4 days ago
Happy Father's day .... God Bless You! ... See MoreSee Less
6 days ago
Happy Father's Day Weekend to all Dads and Granddads. Prayer cards for fathers are in the church gathering space. Fill one out and return and your father will be remembered at all Masses for the month. ... See MoreSee Less
1 week ago
May the choirs of angels come to greet you; may they speed you to paradise. May the Lord enfold you in His mercy; may you find eternal life.
Margaret Mylett was a blessing to our parish. For years she was the one who provided hospitality after funerals and comfort to the families. She shared what she had and most especially her gift of service.
Margaret's funeral will be Friday, June 21 at 10:30 AM ... See MoreSee Less
Our Mother of Confidence Church is at Cathedral Catholic High School.
1 week ago
Some pictures from the Diocesan Multi-Cultural Mass celebrating Pentecost and our universal Church. After the procession of cultural groups, there was the dressing of the altar. Different groups brought fabric representing their culture and they became the tapestry if fabric beneath the altar cloth.
@ Cathedral Catholic High School ... See MoreSee Less
And so it begins.... collection of useable goods (no junk, please) for this year's OMC Rummage sale has begun! We will be accepting donations through June 27. Sale is Saturday, June 29th @ 7AM. ... See MoreSee Less
The Sign of the cross before Mass:
When we begin Eucharist "in the name of the Father, and of the Son, and of the Holy Spirit," we enter explicitly into the real world: the world of relationship—of interaction—with God.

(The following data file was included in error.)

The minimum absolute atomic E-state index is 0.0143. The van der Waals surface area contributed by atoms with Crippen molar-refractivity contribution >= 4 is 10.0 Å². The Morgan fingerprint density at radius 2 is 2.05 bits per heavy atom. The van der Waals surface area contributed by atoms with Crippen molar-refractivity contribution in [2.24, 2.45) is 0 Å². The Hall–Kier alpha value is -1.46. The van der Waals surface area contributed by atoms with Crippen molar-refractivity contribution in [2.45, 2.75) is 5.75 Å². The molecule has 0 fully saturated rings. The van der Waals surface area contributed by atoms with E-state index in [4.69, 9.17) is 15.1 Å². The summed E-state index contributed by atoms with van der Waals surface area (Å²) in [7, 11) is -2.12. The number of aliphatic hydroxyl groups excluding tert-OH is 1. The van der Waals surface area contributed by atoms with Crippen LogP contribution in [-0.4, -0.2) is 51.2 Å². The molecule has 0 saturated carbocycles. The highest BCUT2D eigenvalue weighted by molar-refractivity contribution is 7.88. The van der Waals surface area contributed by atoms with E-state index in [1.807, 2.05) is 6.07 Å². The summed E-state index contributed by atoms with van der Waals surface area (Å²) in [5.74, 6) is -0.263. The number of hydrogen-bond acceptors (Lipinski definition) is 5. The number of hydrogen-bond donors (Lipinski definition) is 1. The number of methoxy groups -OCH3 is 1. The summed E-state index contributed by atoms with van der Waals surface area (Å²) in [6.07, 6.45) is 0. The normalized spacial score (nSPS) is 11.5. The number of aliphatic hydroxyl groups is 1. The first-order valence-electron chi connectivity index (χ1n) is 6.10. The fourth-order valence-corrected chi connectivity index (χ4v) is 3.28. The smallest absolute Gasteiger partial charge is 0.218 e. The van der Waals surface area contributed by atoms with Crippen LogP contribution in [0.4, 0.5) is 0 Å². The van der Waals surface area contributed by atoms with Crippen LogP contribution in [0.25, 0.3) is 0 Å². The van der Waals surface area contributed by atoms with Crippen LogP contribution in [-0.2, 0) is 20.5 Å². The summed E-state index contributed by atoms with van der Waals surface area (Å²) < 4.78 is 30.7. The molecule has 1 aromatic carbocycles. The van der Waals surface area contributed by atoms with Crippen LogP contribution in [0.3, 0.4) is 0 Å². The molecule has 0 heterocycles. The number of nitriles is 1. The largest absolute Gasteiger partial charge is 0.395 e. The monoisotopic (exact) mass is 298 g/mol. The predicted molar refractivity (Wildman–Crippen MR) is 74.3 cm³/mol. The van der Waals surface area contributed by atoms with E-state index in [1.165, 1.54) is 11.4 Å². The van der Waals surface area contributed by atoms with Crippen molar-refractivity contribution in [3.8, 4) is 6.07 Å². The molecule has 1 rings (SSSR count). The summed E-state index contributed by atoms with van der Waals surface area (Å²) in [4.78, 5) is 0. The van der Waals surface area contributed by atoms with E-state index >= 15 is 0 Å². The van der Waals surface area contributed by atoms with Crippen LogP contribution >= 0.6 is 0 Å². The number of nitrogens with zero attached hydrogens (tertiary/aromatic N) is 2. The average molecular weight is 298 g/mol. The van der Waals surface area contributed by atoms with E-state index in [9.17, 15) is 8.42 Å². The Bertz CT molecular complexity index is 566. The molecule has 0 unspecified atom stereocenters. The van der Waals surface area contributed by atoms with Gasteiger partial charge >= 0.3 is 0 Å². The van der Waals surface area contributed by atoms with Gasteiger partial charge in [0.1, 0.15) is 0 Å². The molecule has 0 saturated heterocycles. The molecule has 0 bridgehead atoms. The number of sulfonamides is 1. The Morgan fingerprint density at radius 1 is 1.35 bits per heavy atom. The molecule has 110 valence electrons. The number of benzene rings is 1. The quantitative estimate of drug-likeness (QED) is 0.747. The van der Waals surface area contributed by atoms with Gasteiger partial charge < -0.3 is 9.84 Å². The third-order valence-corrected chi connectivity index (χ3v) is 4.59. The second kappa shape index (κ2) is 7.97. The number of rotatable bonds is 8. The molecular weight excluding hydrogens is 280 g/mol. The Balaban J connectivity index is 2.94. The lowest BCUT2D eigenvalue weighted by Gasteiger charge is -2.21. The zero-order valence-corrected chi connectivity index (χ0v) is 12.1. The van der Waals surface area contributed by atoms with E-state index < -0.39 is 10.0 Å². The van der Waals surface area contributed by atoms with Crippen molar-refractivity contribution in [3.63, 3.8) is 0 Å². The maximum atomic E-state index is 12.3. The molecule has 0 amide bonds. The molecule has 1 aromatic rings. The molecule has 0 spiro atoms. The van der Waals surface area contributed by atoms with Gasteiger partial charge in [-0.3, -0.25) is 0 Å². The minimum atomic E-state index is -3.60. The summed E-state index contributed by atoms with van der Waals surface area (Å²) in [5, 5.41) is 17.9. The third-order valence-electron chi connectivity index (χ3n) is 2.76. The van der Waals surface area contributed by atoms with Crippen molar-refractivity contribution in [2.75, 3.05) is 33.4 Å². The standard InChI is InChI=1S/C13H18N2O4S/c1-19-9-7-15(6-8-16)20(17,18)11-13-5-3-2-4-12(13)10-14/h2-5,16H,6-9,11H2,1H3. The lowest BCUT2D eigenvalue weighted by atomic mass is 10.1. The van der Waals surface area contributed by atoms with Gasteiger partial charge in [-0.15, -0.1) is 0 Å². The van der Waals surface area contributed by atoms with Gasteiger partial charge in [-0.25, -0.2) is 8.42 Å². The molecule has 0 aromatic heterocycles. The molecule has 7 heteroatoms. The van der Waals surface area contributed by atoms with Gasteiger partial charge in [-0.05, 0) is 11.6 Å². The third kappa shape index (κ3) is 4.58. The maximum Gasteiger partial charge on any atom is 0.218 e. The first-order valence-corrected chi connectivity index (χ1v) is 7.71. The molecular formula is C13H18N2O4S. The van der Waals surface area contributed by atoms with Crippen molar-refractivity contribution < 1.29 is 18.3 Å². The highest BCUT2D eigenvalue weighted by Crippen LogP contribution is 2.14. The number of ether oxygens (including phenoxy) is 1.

The Sign of the Cross is the oldest Christian profession of faith. In the late second century, Tertullian wrote: "In all our travels and movements, when coming in and going out, when putting on our shoes, at the bath, at the table, in lighting our candles, in lying down, in sitting down, whatever we are doing, we mark our foreheads with the sign of the cross"
What are we saying when we do this?
First we lift up our hand—and heart—to heaven, as many do when they pray to God. But the difference is, we put our hand on our head, on our forehead, to say we know him. He is not "the man upstairs" for us; he is our Father. He gives us his own divine life. Then we bring our hand down and place it on our heart to say God came down from heaven as Jesus the Son to be one of us, to take flesh and live in us as his body on earth. He lives and acts with us, in us, and through us to continue his mission of giving life to the world. Then we sweep our hand in an arc from one shoulder to the other to say that the Holy Spirit is within us, sending us out and empowering us to unite the whole world in one divine family of love.
All of this expresses the meaning, and is the fruit, of the cross, on which, by baptism, we died in Christ and rose again with him as a "new creation." If we understand the Sign of the Cross, we understand the mystery of Christianity.
At Mass we begin our week with the Sign of the Cross. It ex-presses the identity we have through relationship with the Three Persons of God. We can use it all week to remind us of who we are. We can "extend the Mass" by making the sign of the cross when we wake up and go to bed, when we sit down to table or get into the car, whenever we turn on a computer or pick up a cell phone.
The Mass reminds us to do everything we do "in the name" of the relationship we have with Father, Son, and Spirit. Why not carry that reminder into the world outside? By making the sign of the cross, we can express all week long our awareness of the relationship that people have with each other and with God that we receive at Mass. ... See MoreSee Less